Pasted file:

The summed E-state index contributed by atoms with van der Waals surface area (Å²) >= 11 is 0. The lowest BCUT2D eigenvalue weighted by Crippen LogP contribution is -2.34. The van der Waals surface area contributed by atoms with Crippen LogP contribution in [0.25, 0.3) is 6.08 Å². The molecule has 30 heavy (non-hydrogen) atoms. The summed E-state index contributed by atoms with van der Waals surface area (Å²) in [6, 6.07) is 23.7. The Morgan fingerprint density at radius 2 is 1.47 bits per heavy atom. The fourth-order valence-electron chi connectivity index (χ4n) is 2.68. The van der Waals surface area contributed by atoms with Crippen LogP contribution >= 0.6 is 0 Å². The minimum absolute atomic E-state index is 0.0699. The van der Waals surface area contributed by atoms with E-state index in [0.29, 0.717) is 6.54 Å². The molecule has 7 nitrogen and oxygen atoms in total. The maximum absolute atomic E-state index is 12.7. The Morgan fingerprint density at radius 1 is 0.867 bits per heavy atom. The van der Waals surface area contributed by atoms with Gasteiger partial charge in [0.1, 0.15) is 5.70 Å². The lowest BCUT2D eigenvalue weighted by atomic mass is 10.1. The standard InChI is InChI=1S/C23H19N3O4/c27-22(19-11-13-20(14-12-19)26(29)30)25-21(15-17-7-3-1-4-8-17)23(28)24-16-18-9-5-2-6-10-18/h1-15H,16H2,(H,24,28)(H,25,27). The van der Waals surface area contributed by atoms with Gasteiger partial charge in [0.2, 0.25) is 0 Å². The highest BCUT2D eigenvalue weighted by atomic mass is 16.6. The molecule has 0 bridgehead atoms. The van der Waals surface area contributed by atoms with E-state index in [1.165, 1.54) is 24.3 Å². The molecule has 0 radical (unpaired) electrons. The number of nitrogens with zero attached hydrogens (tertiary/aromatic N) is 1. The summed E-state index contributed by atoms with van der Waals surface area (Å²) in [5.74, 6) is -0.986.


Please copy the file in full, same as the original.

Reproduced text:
The summed E-state index contributed by atoms with van der Waals surface area (Å²) >= 11 is 0. The lowest BCUT2D eigenvalue weighted by Crippen LogP contribution is -2.34. The van der Waals surface area contributed by atoms with Crippen LogP contribution in [0.25, 0.3) is 6.08 Å². The molecule has 30 heavy (non-hydrogen) atoms. The summed E-state index contributed by atoms with van der Waals surface area (Å²) in [6, 6.07) is 23.7. The Morgan fingerprint density at radius 2 is 1.47 bits per heavy atom. The fourth-order valence-electron chi connectivity index (χ4n) is 2.68. The van der Waals surface area contributed by atoms with Crippen LogP contribution >= 0.6 is 0 Å². The minimum absolute atomic E-state index is 0.0699. The van der Waals surface area contributed by atoms with E-state index in [0.29, 0.717) is 6.54 Å². The molecule has 7 nitrogen and oxygen atoms in total. The maximum absolute atomic E-state index is 12.7. The Morgan fingerprint density at radius 1 is 0.867 bits per heavy atom. The van der Waals surface area contributed by atoms with Gasteiger partial charge in [0.1, 0.15) is 5.70 Å². The lowest BCUT2D eigenvalue weighted by atomic mass is 10.1. The standard InChI is InChI=1S/C23H19N3O4/c27-22(19-11-13-20(14-12-19)26(29)30)25-21(15-17-7-3-1-4-8-17)23(28)24-16-18-9-5-2-6-10-18/h1-15H,16H2,(H,24,28)(H,25,27). The van der Waals surface area contributed by atoms with Gasteiger partial charge in [0.2, 0.25) is 0 Å². The highest BCUT2D eigenvalue weighted by atomic mass is 16.6. The molecule has 0 bridgehead atoms. The van der Waals surface area contributed by atoms with E-state index in [1.165, 1.54) is 24.3 Å². The molecule has 0 radical (unpaired) electrons. The number of nitrogens with zero attached hydrogens (tertiary/aromatic N) is 1. The summed E-state index contributed by atoms with van der Waals surface area (Å²) in [5.74, 6) is -0.986.